Susanna Boylston

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Susanna Boylston
BornMarch 5, 1708
DiedApril 17, 1797(1797-04-17) (aged 89)
(m. 1734; died 1761)
John Hall
(m. 1766; died 1780)
Children4, including John Adams

Susanna Boylston Adams Hall (March 5, 1708 – April 17, 1797) was a prominent early-American socialite, mother of the second U.S. president, John Adams and the paternal grandmother of the sixth president, John Quincy Adams.

Early life[edit]

Susanna was born in Brookline, Province of Massachusetts Bay, on March 5, 1708. Her parents were Peter Boylston (c. 1673–1743) and Anne (née White) Boylston (1685–1772).[1] Her paternal grandparents were Dr. Thomas Boylston and Mary (née Gardner) Boylston,[2][3][4] and her maternal grandparents were Benjamin White and Susanna (née Cogswell) White.[5]

The Boylstons were one of the most respectable families in New England and among her relatives was cousin Ward Nicholas Boylston, a benefactor of Harvard College, and uncle Zabdiel Boylston, the celebrated Physician who performed the first surgical operation by an American physician and was known for inoculating hundreds of people in Boston during a severe smallpox outbreak.[6] Cousin Mary Boylston was mother of Mary Hallowell, wife of Chief Justice of Upper Canada John Elmsley.

Personal life[edit]

In 1734, Susanna was married to John Adams Sr. (1691–1761).[7] She is among the least well known of the famous Adams family, for her name appears infrequently in the large body of Adams writings. Historian David McCullough notes that no writings of hers survive, though it is known that others would often read to her, suggesting that she might have been illiterate.[8] In his memoirs, John Adams wrote that "as my parents were both fond of reading...I was very early taught to read at home.".[9] Together, John and Susanna were parents of the following children:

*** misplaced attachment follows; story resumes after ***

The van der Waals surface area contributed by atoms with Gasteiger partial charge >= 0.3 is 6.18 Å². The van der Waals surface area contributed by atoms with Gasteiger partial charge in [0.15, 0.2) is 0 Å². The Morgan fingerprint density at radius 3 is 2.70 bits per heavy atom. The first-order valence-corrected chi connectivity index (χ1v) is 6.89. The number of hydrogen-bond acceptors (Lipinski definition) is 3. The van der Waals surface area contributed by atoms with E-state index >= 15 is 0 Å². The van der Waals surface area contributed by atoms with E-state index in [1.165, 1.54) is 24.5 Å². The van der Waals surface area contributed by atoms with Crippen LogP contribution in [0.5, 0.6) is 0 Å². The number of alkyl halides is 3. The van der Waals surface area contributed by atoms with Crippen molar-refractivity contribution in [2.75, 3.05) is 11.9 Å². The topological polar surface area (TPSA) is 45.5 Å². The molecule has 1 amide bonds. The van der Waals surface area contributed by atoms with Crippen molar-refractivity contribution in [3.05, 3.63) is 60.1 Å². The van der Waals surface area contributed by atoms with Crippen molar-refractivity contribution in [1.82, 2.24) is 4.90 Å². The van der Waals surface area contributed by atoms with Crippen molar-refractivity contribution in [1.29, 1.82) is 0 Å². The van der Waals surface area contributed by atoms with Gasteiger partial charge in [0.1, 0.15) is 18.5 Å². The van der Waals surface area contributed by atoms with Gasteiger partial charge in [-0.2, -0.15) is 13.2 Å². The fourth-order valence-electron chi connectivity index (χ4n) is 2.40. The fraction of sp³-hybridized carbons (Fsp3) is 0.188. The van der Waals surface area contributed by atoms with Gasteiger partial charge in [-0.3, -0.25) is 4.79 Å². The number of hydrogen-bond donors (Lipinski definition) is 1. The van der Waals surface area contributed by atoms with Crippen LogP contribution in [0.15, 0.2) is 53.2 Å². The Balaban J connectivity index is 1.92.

• John Adams (1735–1826), the 2nd president of the United States.
  • Peter Boylston Adams (1738–1823), a farmer, militia captain of Braintree, Massachusetts.
  • Elihu Adams (1741–1775), a company commander in the militia during the American Revolution who died from dysentery.

Five years after the death of her first husband, she married Lt. John Hall (1698–1780) on October 17, 1766. Reportedly, Lt. Hall did not get along with her grown children. Susanna died in Quincy, Massachusetts, on April 17, 1797, around a month into her son's presidency.[6]


  1. ^ The Family of Elisha Thayer, by J. Farmer, Hingham, 1835
  2. ^ The Alden Kindred of New York City & Vicinity by Violet Main Turner and E. Huling Wordworth, New York, 1935
  3. ^ Epitaphs from the Old Burying Ground in Watertown, by William Thaddeus Harris and Eward Doubleday Harris, Boston, 1896
  4. ^ New England Marriages Prior to 1700, by Clarence Almon Torrey, Page 294
  5. ^ The Hawley Society based in large part on The Hawley Record, by Elias Sill Hawley, 1890
  6. ^ a b "Founders Online: Obituary of Susanna Boylston Adams Hall, 29 April 1797". The Adams Papers, Adams Family Correspondence, vol. 12, March 1797 – April 1798: Harvard University Press. Retrieved 4 April 2019.{{cite web}}: CS1 maint: location (link)
  7. ^ "John Adams autobiography, part 1, "John Adams," through 1776, sheet 2 of 53 [electronic edition]". Adams Family Papers: An Electronic Archive. Massachusetts Historical Society.
  8. ^ McCullough, David (2001). John Adams. New York, NY: Simon & Schuster. p. 30. ISBN 0-684-81363-7.
  9. ^ Autobiography of John Adams, "Parents and schooling," p. 2.

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